The Bouddi Coastal Walk is famously known for its beaches, boardwalk and birdlife. It's one of the most beautiful (and popular) walks on the Central Coast but the route is not for the faint-hearted... all worth it though when you reach breathtaking breaks at its series of coastal lookouts across the Pacific Ocean. Start from either MacMasters Beach near the Surf Club, or from Putty Beach at Killcare. You will experience sweeping ocean views, cliff-side boardwalks, cool and shady rainforest, relaxing picnic spots and the opportunity to spot migrating whales from some of the Central Coast's most amazing vantage points. There’s also the option to enjoy a picnic or swim at Maitland Bay along the trail.

For more information, visit the NSW National Parks website.

two guys hiking amoung red gum trees
Bouddi National Park
Image: James Vodicka
man hiking in rainforest
Strickland State Forest
Image: Forestry Corporation of NSW
Ridge to Rainforest Track
Strickland State Forest | 4.2km loop

The Strickland State Forest is just five square kilometres in size and features six walking tracks through the incredibly diverse areas of the forest. The Ridge to Rainforest track begins in dry forest and follows along the ridge to reach the gully rainforest where you will walk through mossy rocks and statuesque trees that run along the creek.

For more information, visit the Forestry Corporation website.

The Coast Walking Track
Wyrrabalong National Park | 3km one way

The narrow strip of forest between Forresters and Bateau Bay Beaches in Wyrrabalong National Park is known as the Coast Walking Track. This walk offers many great vantage points to watch the whales migrate, especially from Crackneck Lookout. Spring is one of the best times to enjoy this track as the wildflowers are in full bloom. Pack a picnic to enjoy at Crackneck Point lookout, or pack the swimmers and head down the winding stairs to the protected Bateau Bay Beach for a swim surrounded by lush national park.

For more information, visit the NSW National Parks website.

coastal walking track
Wyrrabalong National Park
Image: Grace Picot
family playing in falls
Somersby Falls, Brisbane Water National Park
Somersby Falls Walking Track*
Brisbane Water National Park | less than 1km

If you’re chasing waterfalls, then this beaut but steep walking track is for you. Just minutes off the M1, this relatively quick, 100m walk winds you down to the base of the spectacular Somersby Falls. There’s plenty of lookout points on the way down and during the summer months, the mist from the falls is a wonderful way to cool down. During wet weather, this is an incredible place to watch the power of nature unfold as the falls gush down into the green gully of Brisbane Water National Park below. There are a few steps, so some level of fitness is required.

*Please check ahead before visiting Somersby Falls from July 2022 as its opening hours and access may change due to upgrades in progress. Visit the alerts section on the NSW National Parks website.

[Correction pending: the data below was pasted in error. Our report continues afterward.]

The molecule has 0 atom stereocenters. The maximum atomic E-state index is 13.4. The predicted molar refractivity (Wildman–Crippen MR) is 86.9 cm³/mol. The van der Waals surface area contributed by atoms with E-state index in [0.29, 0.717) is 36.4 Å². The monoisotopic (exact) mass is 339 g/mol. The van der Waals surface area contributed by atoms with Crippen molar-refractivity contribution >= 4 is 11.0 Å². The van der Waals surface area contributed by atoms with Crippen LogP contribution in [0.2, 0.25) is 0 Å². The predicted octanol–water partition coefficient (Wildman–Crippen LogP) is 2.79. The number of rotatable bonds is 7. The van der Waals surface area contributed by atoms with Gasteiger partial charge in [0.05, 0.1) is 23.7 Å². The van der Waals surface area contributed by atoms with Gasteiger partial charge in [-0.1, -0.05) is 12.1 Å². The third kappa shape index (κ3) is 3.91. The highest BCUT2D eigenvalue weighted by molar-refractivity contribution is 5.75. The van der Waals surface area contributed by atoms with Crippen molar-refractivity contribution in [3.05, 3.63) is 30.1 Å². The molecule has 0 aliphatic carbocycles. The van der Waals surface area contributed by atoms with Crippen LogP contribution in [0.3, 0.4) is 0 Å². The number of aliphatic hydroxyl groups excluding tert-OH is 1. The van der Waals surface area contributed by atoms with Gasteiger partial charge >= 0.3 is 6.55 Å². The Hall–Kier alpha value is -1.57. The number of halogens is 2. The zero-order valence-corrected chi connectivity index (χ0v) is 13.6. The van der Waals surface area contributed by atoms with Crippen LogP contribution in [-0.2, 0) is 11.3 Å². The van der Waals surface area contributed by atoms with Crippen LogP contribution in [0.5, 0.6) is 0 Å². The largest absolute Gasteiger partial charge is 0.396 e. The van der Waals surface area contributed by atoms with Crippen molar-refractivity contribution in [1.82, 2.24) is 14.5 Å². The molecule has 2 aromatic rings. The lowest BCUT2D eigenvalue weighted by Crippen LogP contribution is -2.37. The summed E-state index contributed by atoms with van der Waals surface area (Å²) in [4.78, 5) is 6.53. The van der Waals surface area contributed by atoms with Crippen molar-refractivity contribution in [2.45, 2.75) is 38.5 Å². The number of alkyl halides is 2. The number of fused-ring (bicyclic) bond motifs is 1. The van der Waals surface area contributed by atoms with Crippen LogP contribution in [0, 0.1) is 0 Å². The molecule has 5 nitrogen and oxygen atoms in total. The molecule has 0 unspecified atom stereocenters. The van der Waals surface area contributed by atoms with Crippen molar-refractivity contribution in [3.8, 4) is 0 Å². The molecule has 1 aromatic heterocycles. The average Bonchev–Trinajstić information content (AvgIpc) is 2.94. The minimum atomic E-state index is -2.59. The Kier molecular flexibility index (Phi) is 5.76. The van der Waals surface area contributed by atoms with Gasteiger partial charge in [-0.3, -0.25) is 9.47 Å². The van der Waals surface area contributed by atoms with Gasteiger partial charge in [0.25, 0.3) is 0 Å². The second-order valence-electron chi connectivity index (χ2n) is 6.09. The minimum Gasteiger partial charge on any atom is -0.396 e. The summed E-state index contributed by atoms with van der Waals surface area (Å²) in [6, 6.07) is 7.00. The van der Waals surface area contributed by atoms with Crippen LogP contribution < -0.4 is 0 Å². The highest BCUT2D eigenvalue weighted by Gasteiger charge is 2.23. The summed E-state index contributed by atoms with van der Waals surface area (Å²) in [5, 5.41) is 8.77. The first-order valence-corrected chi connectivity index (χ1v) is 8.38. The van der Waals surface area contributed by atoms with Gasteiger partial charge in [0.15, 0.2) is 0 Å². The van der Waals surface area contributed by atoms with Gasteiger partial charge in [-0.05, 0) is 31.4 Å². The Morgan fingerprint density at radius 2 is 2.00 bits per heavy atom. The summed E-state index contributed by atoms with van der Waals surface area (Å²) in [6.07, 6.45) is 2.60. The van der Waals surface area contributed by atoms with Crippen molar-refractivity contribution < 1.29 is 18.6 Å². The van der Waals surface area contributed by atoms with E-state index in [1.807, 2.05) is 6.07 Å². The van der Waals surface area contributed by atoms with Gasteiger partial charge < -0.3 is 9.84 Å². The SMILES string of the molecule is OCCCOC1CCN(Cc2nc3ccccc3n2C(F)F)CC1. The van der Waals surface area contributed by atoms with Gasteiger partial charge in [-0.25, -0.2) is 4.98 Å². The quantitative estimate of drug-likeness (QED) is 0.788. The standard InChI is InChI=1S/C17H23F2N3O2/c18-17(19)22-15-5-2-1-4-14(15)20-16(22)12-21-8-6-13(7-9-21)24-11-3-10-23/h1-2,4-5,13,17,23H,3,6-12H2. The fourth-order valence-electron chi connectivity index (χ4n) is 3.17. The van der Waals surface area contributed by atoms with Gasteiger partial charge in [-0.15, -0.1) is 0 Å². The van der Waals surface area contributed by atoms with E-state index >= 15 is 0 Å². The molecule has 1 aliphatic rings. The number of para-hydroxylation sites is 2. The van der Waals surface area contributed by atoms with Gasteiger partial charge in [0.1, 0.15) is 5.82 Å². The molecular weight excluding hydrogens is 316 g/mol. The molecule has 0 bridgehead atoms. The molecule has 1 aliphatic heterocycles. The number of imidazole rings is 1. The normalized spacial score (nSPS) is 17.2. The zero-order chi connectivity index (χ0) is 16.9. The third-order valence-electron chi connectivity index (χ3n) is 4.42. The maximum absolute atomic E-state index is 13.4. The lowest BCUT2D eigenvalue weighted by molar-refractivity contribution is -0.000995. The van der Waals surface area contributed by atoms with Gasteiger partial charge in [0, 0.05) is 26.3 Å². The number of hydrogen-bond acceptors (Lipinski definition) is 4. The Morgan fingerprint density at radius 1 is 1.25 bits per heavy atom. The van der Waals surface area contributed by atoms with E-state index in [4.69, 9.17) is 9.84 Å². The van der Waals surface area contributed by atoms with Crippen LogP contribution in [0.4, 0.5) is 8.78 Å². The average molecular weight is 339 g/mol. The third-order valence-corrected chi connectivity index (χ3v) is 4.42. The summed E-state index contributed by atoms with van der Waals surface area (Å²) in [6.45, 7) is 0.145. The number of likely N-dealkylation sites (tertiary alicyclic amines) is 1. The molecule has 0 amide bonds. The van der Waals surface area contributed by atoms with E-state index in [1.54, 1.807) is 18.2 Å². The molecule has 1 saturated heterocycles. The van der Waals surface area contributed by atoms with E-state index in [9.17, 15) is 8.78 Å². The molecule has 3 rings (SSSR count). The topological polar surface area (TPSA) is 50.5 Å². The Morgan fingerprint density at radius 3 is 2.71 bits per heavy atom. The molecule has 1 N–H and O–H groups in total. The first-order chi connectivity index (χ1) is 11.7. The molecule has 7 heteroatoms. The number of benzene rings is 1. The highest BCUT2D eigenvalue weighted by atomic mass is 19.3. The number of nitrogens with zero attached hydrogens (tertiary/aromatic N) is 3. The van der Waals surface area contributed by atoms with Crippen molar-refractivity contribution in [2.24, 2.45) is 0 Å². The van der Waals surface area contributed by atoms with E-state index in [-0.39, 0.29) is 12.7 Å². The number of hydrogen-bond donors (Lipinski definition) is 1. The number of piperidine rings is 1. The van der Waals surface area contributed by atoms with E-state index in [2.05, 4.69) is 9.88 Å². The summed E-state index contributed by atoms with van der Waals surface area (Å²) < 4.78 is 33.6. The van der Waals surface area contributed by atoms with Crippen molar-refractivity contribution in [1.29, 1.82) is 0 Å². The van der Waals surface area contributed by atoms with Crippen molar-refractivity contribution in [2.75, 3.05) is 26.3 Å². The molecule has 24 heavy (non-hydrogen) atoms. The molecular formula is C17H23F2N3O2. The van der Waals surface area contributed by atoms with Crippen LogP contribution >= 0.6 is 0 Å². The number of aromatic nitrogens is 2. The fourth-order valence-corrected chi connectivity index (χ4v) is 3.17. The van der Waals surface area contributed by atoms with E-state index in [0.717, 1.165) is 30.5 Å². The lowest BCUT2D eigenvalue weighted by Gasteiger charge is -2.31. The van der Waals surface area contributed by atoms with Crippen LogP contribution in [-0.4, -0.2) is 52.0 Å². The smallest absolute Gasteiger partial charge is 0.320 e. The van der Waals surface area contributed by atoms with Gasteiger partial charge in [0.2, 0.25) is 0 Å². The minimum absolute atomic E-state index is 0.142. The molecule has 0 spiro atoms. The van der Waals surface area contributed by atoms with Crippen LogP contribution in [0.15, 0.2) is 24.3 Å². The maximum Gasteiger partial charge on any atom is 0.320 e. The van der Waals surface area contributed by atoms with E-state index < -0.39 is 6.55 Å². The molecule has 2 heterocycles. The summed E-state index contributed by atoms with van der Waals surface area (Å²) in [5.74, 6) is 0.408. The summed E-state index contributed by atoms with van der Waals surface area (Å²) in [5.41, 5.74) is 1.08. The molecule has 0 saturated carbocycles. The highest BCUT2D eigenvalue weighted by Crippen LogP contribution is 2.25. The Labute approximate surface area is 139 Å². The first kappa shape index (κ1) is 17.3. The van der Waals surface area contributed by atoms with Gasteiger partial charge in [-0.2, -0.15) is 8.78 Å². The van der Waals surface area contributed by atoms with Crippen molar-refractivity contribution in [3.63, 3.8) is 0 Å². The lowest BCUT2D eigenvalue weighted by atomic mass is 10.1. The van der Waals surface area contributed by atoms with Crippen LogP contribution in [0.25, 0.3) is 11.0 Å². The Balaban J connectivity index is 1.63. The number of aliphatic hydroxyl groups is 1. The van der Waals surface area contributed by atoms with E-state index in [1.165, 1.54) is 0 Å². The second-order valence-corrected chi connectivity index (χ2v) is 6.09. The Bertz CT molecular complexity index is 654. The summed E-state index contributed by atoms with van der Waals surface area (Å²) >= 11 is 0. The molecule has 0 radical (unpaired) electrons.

Moonee Beach Trail & Palms Circuit Track
Munmorah State Conservation Area | 0.75km - 4km loop trails

Munmorah State Conservation Area is a park for all seasons. As part of the Sydney Basin, it tours you through the impressive ancient geology of the region to the north of the Central Coast. Enjoy bushwalking, camping, fishing, surfing or swimming and don't forget to bring your binoculars to spot whales during their annual migration from May to September. Keep an eye out for some of the incredible bird species that live in the coastal trees and scrub. Take your bushwalking adventure along the 4km return Moonee Beach trail, through coastal heath to the white sands of Moonee beach. Or try the Palms circuit track on a hot day for a short loop walk beneath a canopy of shady cabbage tree palms. Don't miss visiting Tea Tree picnic area and its lookout, which is just a short walk to Birdie Beach for a refreshing swim (heads up - this is a nudist beach).

For more information, visit NSW National Parks website.

people walking through palms of arboretum
Pearl Beach Arboretum
Image: James Vodicka
couple walking through trees
Pearl Beach Arboretum
Image: James Vodicka
Patonga to Pearl Beach Walking Track
Brisbane Water National Park | 3km one way bushwalk

The Patonga to Pearl Beach walk takes you on a scenic journey through Brisbane Water National Park, and you can start at either the Patonga or Pearl Beach end, as both seaside towns have cafes to fuel you. Starting from Pearl Beach near the Arboretum, the challenging hike will lead you along a fire trail through beautiful red gums to reach expansive views across the mouth of the Hawkesbury River to Palm Beach from the spectacular Warrah Lookout. You will walk past impressive sandstone caves and beautiful hanging native ferns, with several wallaby living in the area so keep an eye out in the scrub. Don't forget your togs and towel for a well-deserved swim at the end at one of the most peaceful beaches on the Central Coast.

For more information, visit the NSW National Parks website.

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Do you have a favourite bushwalk on Central Coast that deserves a mention here? We’d love to see your photos or hear what you loved most about exploring nature in our ECO Destination! Simply contact us via email or feel free to message us directly on our socials.